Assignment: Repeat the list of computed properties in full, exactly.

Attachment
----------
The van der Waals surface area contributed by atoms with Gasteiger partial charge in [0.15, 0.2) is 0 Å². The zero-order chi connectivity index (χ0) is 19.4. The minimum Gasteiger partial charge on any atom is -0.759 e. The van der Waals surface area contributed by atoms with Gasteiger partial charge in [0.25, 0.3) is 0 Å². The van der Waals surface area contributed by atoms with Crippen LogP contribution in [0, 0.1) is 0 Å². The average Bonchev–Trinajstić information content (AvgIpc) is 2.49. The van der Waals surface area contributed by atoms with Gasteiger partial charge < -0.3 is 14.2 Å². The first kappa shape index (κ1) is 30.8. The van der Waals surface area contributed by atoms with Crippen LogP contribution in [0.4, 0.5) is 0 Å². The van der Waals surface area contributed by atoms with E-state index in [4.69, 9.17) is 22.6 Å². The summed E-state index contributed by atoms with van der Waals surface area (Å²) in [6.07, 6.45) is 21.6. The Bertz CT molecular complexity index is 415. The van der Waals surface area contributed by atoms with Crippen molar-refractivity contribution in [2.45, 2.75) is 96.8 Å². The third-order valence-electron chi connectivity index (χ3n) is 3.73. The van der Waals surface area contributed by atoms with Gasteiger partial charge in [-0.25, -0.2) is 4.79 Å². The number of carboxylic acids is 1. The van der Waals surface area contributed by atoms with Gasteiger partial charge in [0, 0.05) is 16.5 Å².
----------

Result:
The van der Waals surface area contributed by atoms with Gasteiger partial charge in [0.15, 0.2) is 0 Å². The zero-order chi connectivity index (χ0) is 19.4. The minimum Gasteiger partial charge on any atom is -0.759 e. The van der Waals surface area contributed by atoms with Gasteiger partial charge in [0.25, 0.3) is 0 Å². The van der Waals surface area contributed by atoms with Crippen LogP contribution in [0, 0.1) is 0 Å². The average Bonchev–Trinajstić information content (AvgIpc) is 2.49. The van der Waals surface area contributed by atoms with Gasteiger partial charge < -0.3 is 14.2 Å². The first kappa shape index (κ1) is 30.8. The van der Waals surface area contributed by atoms with Crippen LogP contribution in [0.4, 0.5) is 0 Å². The van der Waals surface area contributed by atoms with E-state index in [4.69, 9.17) is 22.6 Å². The summed E-state index contributed by atoms with van der Waals surface area (Å²) in [6.07, 6.45) is 21.6. The Bertz CT molecular complexity index is 415. The van der Waals surface area contributed by atoms with Crippen molar-refractivity contribution in [2.45, 2.75) is 96.8 Å². The third-order valence-electron chi connectivity index (χ3n) is 3.73. The van der Waals surface area contributed by atoms with Gasteiger partial charge in [-0.25, -0.2) is 4.79 Å². The number of carboxylic acids is 1. The van der Waals surface area contributed by atoms with Gasteiger partial charge in [0, 0.05) is 16.5 Å².